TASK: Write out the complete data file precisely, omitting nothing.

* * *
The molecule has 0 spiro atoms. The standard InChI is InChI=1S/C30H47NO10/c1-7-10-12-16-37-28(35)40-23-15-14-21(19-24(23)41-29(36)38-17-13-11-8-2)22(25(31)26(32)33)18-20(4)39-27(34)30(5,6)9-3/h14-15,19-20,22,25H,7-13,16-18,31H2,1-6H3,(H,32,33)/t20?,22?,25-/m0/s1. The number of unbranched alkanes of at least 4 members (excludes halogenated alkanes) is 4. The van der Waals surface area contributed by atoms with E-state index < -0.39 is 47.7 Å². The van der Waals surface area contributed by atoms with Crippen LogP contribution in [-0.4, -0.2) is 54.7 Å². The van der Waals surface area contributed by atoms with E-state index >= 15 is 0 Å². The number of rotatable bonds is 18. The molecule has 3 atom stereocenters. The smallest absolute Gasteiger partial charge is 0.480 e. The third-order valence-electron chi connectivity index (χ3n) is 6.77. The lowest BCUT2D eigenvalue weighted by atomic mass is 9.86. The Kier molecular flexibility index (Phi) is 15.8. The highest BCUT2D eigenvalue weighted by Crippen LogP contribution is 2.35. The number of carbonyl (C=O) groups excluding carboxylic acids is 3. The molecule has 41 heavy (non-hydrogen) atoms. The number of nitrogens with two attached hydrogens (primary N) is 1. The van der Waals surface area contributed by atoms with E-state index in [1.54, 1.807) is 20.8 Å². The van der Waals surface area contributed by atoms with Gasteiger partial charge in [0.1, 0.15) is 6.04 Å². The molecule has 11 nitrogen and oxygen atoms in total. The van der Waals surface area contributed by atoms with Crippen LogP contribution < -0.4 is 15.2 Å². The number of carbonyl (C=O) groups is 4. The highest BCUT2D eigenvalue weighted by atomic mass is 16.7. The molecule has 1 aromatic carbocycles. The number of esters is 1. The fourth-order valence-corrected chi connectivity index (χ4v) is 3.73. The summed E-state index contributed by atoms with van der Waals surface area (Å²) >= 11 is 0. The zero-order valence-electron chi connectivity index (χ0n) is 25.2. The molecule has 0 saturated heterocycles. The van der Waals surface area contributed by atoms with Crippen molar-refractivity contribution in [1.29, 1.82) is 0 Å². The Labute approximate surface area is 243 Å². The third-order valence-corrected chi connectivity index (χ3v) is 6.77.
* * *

The molecule has 0 spiro atoms. The standard InChI is InChI=1S/C30H47NO10/c1-7-10-12-16-37-28(35)40-23-15-14-21(19-24(23)41-29(36)38-17-13-11-8-2)22(25(31)26(32)33)18-20(4)39-27(34)30(5,6)9-3/h14-15,19-20,22,25H,7-13,16-18,31H2,1-6H3,(H,32,33)/t20?,22?,25-/m0/s1. The number of unbranched alkanes of at least 4 members (excludes halogenated alkanes) is 4. The van der Waals surface area contributed by atoms with E-state index < -0.39 is 47.7 Å². The van der Waals surface area contributed by atoms with Crippen LogP contribution in [-0.4, -0.2) is 54.7 Å². The van der Waals surface area contributed by atoms with E-state index >= 15 is 0 Å². The number of rotatable bonds is 18. The molecule has 3 atom stereocenters. The smallest absolute Gasteiger partial charge is 0.480 e. The third-order valence-electron chi connectivity index (χ3n) is 6.77. The lowest BCUT2D eigenvalue weighted by atomic mass is 9.86. The Kier molecular flexibility index (Phi) is 15.8. The highest BCUT2D eigenvalue weighted by Crippen LogP contribution is 2.35. The number of carbonyl (C=O) groups excluding carboxylic acids is 3. The molecule has 41 heavy (non-hydrogen) atoms. The number of nitrogens with two attached hydrogens (primary N) is 1. The van der Waals surface area contributed by atoms with E-state index in [1.54, 1.807) is 20.8 Å². The van der Waals surface area contributed by atoms with Gasteiger partial charge in [0.1, 0.15) is 6.04 Å². The molecule has 11 nitrogen and oxygen atoms in total. The van der Waals surface area contributed by atoms with Crippen LogP contribution < -0.4 is 15.2 Å². The number of carbonyl (C=O) groups is 4. The highest BCUT2D eigenvalue weighted by atomic mass is 16.7. The molecule has 1 aromatic carbocycles. The number of esters is 1. The fourth-order valence-corrected chi connectivity index (χ4v) is 3.73. The summed E-state index contributed by atoms with van der Waals surface area (Å²) >= 11 is 0. The zero-order valence-electron chi connectivity index (χ0n) is 25.2. The molecule has 0 saturated heterocycles. The van der Waals surface area contributed by atoms with Crippen molar-refractivity contribution in [1.29, 1.82) is 0 Å². The Labute approximate surface area is 243 Å². The third-order valence-corrected chi connectivity index (χ3v) is 6.77.